Home Care for Children with Sickle Cell Disease
Sickle cell disease is an inherited disorder in which red blood cells become C-shaped. This causes impaired blood flow, pain, and other health problems. Symptoms usually show up by about 5 months of age.
Although a child who has sickle cell disease should be under a healthcare provider's care, parents can do many things at home to reduce symptoms and maintain the child's health.
Take steps to prevent infections
Contagious diseases like the flu can be dangerous for children with sickle cell disease. They, as well as their caregivers and family members, should wash their hands several times a day with soap and water to reduce the spread of the flu virus and other germs. Children with sickle cell disease are also vulnerable to illness from a bacterium called salmonella. To avoid salmonella, they should avoid eating raw or undercooked meats and eggs. They should also avoid touching reptiles. They can carry the bacterium. Make sure your child's immunizations are up to date.
Take fevers seriously
If your child has a fever of 101°F (38.3°C), contact your child's healthcare provider for advice. Resist the temptation to simply treat your child at home with fever-reducing medicines. The fever could be a sign of a more serious complication. If your child has no fever but does not look well to you, trust your instinct. Call your healthcare provider right away or bring your child to the emergency room.
Be aware of your child's surroundings
Extremely hot or cold temperatures may trigger a sickle cell crisis. This is a sudden episode of pain throughout the body. To keep your child's body temperature at the best level, always make sure he or she wears a coat during cold weather and spends as much time as possible in air-conditioned areas on hot days. Staying well-hydrated in hot weather may reduce the risk of a sickle cell crisis.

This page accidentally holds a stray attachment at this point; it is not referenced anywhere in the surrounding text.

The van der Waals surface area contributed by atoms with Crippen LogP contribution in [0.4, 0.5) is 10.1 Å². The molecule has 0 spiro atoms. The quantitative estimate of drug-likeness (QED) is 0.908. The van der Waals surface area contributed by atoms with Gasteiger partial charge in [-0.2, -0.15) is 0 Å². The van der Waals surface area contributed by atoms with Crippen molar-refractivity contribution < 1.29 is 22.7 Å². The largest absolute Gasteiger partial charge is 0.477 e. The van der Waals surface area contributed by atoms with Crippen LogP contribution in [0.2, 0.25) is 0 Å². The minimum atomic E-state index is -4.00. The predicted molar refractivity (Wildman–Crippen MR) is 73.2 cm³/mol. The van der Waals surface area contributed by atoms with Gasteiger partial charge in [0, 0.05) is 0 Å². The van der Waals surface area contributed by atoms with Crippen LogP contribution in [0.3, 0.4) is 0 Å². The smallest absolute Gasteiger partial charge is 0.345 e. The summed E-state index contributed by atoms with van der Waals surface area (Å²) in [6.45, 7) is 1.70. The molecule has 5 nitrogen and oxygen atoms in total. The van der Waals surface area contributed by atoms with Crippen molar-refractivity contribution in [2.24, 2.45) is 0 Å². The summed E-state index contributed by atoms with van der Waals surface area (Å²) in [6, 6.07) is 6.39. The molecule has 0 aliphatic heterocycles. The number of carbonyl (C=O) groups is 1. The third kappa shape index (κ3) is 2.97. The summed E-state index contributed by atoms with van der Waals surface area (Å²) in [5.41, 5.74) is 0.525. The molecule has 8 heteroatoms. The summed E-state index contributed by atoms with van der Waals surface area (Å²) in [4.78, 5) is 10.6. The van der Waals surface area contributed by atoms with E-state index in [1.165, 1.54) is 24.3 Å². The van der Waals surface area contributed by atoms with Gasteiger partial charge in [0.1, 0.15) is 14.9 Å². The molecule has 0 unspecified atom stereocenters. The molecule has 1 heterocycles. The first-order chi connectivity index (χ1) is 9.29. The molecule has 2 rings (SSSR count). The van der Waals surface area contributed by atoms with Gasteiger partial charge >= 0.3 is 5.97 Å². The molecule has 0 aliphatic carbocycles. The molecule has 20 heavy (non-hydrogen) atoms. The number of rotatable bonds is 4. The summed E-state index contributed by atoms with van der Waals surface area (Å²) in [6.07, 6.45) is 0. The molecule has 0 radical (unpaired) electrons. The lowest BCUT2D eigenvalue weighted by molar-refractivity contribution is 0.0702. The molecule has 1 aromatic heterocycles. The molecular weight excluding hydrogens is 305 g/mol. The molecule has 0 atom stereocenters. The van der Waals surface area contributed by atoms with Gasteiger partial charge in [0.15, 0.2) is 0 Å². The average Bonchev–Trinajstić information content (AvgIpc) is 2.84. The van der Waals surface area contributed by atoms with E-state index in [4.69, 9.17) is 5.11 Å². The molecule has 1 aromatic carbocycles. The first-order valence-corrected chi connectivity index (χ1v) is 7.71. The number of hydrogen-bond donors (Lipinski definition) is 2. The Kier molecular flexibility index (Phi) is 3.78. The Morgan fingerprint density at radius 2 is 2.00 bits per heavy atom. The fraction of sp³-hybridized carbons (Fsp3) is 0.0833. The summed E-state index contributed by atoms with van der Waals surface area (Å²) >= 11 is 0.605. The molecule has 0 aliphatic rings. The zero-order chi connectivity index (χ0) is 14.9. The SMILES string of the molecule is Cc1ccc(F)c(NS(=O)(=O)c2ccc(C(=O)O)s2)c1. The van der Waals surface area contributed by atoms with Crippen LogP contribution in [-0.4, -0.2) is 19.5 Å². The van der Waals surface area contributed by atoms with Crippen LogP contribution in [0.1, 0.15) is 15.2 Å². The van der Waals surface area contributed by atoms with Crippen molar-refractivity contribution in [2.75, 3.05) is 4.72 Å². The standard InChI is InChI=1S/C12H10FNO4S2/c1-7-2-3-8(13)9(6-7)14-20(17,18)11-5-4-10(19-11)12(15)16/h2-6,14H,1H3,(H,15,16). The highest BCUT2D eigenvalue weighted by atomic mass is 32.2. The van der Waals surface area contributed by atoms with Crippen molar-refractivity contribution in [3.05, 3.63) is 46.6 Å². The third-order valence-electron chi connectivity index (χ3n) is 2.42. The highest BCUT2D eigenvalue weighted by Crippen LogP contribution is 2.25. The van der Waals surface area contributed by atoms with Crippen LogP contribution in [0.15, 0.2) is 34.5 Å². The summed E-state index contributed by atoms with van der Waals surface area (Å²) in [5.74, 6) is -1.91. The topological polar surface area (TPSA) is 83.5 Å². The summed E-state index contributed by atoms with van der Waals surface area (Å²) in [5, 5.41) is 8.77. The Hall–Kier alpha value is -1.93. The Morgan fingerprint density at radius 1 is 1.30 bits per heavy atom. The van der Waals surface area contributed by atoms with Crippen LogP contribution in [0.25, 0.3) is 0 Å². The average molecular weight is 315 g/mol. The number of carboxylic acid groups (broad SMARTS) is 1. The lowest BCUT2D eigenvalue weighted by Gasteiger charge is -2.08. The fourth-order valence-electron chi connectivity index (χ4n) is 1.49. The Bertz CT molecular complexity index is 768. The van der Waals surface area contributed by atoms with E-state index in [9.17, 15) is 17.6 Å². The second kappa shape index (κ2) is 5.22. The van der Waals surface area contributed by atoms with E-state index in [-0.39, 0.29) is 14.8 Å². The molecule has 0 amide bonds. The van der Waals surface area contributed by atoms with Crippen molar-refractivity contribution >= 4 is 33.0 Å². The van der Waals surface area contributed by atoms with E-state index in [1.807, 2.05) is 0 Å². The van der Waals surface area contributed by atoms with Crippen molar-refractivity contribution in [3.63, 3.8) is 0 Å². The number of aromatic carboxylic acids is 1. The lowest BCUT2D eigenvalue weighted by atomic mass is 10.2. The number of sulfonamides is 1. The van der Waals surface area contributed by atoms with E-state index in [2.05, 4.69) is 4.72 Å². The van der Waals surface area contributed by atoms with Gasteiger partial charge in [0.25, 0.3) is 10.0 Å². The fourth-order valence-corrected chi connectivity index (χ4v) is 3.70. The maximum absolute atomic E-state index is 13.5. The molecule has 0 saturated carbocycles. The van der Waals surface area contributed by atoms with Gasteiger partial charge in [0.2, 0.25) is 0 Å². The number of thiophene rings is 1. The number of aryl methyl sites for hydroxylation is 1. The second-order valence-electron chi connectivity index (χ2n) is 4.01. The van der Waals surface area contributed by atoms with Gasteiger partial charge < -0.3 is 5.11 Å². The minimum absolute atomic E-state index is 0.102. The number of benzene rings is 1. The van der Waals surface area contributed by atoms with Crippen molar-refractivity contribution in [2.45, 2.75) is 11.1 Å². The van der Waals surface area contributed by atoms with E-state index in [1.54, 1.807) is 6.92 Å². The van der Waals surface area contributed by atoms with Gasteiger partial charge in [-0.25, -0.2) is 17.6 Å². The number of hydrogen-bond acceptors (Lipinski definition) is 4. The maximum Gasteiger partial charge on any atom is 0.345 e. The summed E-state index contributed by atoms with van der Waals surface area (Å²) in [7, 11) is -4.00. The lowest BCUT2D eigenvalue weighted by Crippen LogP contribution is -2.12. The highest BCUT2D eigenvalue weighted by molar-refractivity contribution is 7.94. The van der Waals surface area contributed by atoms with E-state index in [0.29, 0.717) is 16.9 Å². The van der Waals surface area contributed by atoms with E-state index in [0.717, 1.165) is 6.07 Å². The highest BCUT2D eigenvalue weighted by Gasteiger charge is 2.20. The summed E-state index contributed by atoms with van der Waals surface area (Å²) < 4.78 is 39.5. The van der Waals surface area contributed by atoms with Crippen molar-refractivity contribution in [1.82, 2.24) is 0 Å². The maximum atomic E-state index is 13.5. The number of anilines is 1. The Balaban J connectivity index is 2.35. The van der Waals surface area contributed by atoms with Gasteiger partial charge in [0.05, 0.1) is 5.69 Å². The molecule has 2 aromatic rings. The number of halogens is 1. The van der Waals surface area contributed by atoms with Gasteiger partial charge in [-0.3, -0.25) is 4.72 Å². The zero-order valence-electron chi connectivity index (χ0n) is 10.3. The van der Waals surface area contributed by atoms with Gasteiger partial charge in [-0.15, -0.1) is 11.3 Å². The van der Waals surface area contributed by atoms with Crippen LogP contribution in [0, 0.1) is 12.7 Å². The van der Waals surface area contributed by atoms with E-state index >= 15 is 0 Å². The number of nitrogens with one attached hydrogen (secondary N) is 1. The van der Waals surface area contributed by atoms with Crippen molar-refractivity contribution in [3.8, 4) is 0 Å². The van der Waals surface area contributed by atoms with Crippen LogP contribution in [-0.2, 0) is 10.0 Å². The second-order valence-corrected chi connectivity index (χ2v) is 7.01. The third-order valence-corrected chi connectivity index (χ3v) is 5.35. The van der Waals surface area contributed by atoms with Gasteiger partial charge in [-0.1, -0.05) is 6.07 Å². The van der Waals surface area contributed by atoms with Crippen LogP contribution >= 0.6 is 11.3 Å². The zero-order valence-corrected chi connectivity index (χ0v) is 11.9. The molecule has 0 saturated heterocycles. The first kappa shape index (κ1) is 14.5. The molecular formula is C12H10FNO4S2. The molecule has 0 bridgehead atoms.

Learn how to manage pain
Children with sickle cell disease will sometimes experience pain episodes. Talk with your child's healthcare provider about the best ways to handle these episodes at home. It may be appropriate to give your child pain-relieving medicines like ibuprofen for mild episodes or stronger pain relievers for more severe flare-ups. Heating pads, warm baths, and massage may also be soothing.
Maintain healthy habits
Make sure to introduce healthy practices into your child's daily life. Drinking plenty of fluids to help prevent dehydration and eating a balanced diet are important. Children with sickle cell disease should also participate in physical activity and stay active. Rest breaks are advised, though, to avoid working too hard or becoming overly tired.
Reach out to support groups
Children with sickle cell disease, particularly teenagers, may have a hard time coping with their condition because of delayed puberty. They may also feel anxious about having sudden pain episodes. Support groups for children with sickle cell disease can be helpful in learning ways to cope with these situations. Also, these support groups can be helpful for simply sharing their worries with peers who have similar concerns and feelings. Ask your child's healthcare provider or your local hospital for advice on finding a group in your area.